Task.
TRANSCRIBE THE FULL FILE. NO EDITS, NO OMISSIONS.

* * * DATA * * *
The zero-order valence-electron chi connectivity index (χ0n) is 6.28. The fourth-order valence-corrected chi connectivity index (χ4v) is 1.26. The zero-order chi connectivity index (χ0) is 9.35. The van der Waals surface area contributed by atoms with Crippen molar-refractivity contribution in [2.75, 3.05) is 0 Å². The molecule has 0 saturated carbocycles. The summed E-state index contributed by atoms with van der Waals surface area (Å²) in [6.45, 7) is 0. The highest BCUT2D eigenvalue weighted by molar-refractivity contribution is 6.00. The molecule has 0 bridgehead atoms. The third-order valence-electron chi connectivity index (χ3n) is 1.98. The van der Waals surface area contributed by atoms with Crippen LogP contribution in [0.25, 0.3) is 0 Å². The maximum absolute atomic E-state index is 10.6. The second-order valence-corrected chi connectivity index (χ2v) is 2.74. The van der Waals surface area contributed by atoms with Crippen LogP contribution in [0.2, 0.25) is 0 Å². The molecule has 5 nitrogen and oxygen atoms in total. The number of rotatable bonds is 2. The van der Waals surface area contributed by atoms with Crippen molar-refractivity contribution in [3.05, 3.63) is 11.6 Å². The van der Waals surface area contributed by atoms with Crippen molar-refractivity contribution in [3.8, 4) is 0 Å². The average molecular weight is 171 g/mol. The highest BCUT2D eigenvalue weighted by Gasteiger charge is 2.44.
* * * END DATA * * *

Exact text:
The zero-order valence-electron chi connectivity index (χ0n) is 6.28. The fourth-order valence-corrected chi connectivity index (χ4v) is 1.26. The zero-order chi connectivity index (χ0) is 9.35. The van der Waals surface area contributed by atoms with Crippen molar-refractivity contribution in [2.75, 3.05) is 0 Å². The molecule has 0 saturated carbocycles. The summed E-state index contributed by atoms with van der Waals surface area (Å²) in [6.45, 7) is 0. The highest BCUT2D eigenvalue weighted by molar-refractivity contribution is 6.00. The molecule has 0 bridgehead atoms. The third-order valence-electron chi connectivity index (χ3n) is 1.98. The van der Waals surface area contributed by atoms with Crippen LogP contribution in [0.25, 0.3) is 0 Å². The maximum absolute atomic E-state index is 10.6. The second-order valence-corrected chi connectivity index (χ2v) is 2.74. The van der Waals surface area contributed by atoms with Crippen LogP contribution in [0.2, 0.25) is 0 Å². The molecule has 5 nitrogen and oxygen atoms in total. The number of rotatable bonds is 2. The van der Waals surface area contributed by atoms with Crippen molar-refractivity contribution in [3.05, 3.63) is 11.6 Å². The van der Waals surface area contributed by atoms with Crippen molar-refractivity contribution in [3.8, 4) is 0 Å². The average molecular weight is 171 g/mol. The highest BCUT2D eigenvalue weighted by Gasteiger charge is 2.44.